tl;dr: Uh, no.

kookbreaker 16th March 2019 07:36 PM

I’d like to know what museum is going to hold a single one of these monuments, let alone the lot of them. Most history museums have limited space to show actual interesting stuff and limited storage.

Maybe find an old barn somewhere deep in modern lost causer territory and just pile them in. Stack them like cordwood if they don’t fit. Then charge Neo-Confederates $20 to come in and pray at their ancestor worship altars. Don’t leave any explanation plaquards, just let them try o figure out which one was to intimidate black voters in Mobile and which was celebrating white supremacy in Charlotte.

For fun, mix up the heads of the ones of Confederate leaders. See if anyone even notices.

bruto 16th March 2019 07:51 PM

8enotto, while it might seem a good idea to put the monuments in a museum or better yet as Hlafordlaes suggests to put them in a contextual museum, remember that one reason DeKalb has chosen what it has is that the removal of those statues from their public places has been outlawed by the State of Georgia.

I would also add, though, that as the De Kalb statement makes clear, the prominent public placement of the monuments was an important part of their function, not as monuments to the fallen soldiers of the war, but to postwar racism and the lame and shameful apologetics of those who sought to reduce the sting of defeat by injecting the appearance of heroism and holiness to their ongoing hatred. Simply to remove them to a museum, while it has its merits, removes some of the offense they cause, but does little to address their pernicious secondary purpose.

Confederate monuments have long been a conspicuous, intrusive presence in their public places, a painful reminder to the oppressed that their battle was never fully won. Perhaps it's appropriate that they, together with correction, remain conspicuous rather than being hidden away in a back room or courtyard.

It would be nice to think that the historical distance of the Civil War puts its monuments in the same category as those of the ancient Romans, but we see daily evidence that it is not so. The slaves are all dead now, and so are the children of the slaves, but not, perhaps, the grandchildren; and many of us have lived through years of legal segregation, extra-legal discrimination, and though it's become less fashionable, we live still with bigotry and its awful consequences. In simple terms, racism still kills. We can, perhaps, look at the statues of the ancients in the abstract and supply whatever context we desire, but not so the statues of our unending strife.

jimbob 17th March 2019 02:05 AM

Quote:

Originally Posted by bruto (Post 12635394)
8enotto, while it might seem a good idea to put the monuments in a museum or better yet as Hlafordlaes suggests to put them in a contextual museum, remember that one reason DeKalb has chosen what it has is that the removal of those statues from their public places has been outlawed by the State of Georgia.

I would also add, though, that as the De Kalb statement makes clear, the prominent public placement of the monuments was an important part of their function, not as monuments to the fallen soldiers of the war, but to postwar racism and the lame and shameful apologetics of those who sought to reduce the sting of defeat by injecting the appearance of heroism and holiness to their ongoing hatred. Simply to remove them to a museum, while it has its merits, removes some of the offense they cause, but does little to address their pernicious secondary purpose.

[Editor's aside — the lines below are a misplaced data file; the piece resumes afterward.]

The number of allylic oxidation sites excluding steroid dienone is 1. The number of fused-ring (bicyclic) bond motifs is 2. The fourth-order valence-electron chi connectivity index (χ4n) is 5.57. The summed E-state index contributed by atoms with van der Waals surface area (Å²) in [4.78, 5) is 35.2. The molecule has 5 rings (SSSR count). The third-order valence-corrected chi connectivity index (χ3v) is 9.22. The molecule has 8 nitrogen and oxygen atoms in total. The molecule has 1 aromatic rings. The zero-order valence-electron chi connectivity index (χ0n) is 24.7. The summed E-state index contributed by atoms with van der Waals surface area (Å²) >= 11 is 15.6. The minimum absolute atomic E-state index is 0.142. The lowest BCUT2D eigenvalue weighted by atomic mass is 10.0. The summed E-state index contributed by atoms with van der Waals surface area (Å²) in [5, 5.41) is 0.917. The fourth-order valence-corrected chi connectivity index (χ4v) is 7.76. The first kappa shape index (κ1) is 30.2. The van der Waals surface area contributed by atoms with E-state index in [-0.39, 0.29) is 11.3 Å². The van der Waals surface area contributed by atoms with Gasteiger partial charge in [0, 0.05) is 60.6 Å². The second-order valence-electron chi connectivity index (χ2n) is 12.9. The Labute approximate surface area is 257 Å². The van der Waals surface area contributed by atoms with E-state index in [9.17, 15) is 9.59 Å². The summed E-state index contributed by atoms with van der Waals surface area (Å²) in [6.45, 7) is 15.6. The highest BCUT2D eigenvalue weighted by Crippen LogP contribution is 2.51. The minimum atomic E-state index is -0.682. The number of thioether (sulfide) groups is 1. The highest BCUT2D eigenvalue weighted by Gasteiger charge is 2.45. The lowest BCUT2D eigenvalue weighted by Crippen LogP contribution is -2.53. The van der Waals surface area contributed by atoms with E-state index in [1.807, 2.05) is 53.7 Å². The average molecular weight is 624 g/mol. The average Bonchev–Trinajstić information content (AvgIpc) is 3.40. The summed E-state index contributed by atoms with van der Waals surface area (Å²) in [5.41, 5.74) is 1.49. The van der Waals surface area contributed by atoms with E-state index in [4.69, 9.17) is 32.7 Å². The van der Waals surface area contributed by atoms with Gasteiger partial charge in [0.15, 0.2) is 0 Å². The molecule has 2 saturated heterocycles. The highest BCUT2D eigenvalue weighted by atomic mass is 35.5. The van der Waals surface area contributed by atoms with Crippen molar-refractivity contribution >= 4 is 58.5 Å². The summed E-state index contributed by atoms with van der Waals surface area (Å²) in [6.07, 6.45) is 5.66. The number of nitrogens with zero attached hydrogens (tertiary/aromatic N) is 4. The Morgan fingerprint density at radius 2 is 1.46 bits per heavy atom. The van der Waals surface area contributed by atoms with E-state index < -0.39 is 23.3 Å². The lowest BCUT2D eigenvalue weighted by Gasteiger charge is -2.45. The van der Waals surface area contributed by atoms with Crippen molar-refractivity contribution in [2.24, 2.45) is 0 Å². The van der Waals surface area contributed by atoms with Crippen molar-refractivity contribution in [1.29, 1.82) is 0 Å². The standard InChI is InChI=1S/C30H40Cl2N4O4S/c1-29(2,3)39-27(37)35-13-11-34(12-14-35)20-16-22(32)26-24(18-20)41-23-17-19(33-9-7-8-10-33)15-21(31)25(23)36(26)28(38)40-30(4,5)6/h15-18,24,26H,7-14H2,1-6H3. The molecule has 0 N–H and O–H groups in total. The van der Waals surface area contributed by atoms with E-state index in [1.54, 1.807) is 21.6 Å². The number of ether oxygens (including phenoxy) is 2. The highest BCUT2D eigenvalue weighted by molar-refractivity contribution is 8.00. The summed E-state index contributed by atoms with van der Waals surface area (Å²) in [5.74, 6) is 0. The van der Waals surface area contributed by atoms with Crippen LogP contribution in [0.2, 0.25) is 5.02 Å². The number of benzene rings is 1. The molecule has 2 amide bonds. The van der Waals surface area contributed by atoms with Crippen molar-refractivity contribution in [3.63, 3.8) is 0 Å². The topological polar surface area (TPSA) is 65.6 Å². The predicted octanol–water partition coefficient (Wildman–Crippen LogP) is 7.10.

Confederate monuments have long been a conspicuous, intrusive presence in their public places, a painful reminder to the oppressed that their battle was never fully won. Perhaps it's appropriate that they, together with correction, remain conspicuous rather than being hidden away in a back room or courtyard.

It would be nice to think that the historical distance of the Civil War puts its monuments in the same category as those of the ancient Romans, but we see daily evidence that it is not so. The slaves are all dead now, and so are the children of the slaves, but not, perhaps, the grandchildren; and many of us have lived through years of legal segregation, extra-legal discrimination, and though it's become less fashionable, we live still with bigotry and its awful consequences. In simple terms, racism still kills. We can, perhaps, look at the statues of the ancients in the abstract and supply whatever context we desire, but not so the statues of our unending strife.

There are people working, who were born into segregation.

quadraginta 17th March 2019 02:58 PM

Quote:

Originally Posted by bruto (Post 12635002)
I like that DeKalb solution. I'm guessing that preventing it would open up a can of worms, preventing other new monuments as well, or requiring a first-amendment busting pre-approval process. I think that contextualizing such monuments is superior to simply whisking them away. It names names and makes the private and partisan authorship of the monuments more obvious. The defenders of Confederate lore may well come to regret that they forced people forever to think about their lies instead of letting them slink quietly off.


The plaque was inspired by the fact that racist politicians had engineered racist laws which made it impossible to whisk such statues away. It is no coincidence that these statues were erected in front of the halls of law and justice. They were meant to intimidate, and as long as they are still present in such locations they will continue to do so.

The very fact that laws have been passed (recently) specifically as barriers to their removal only emphasizes that.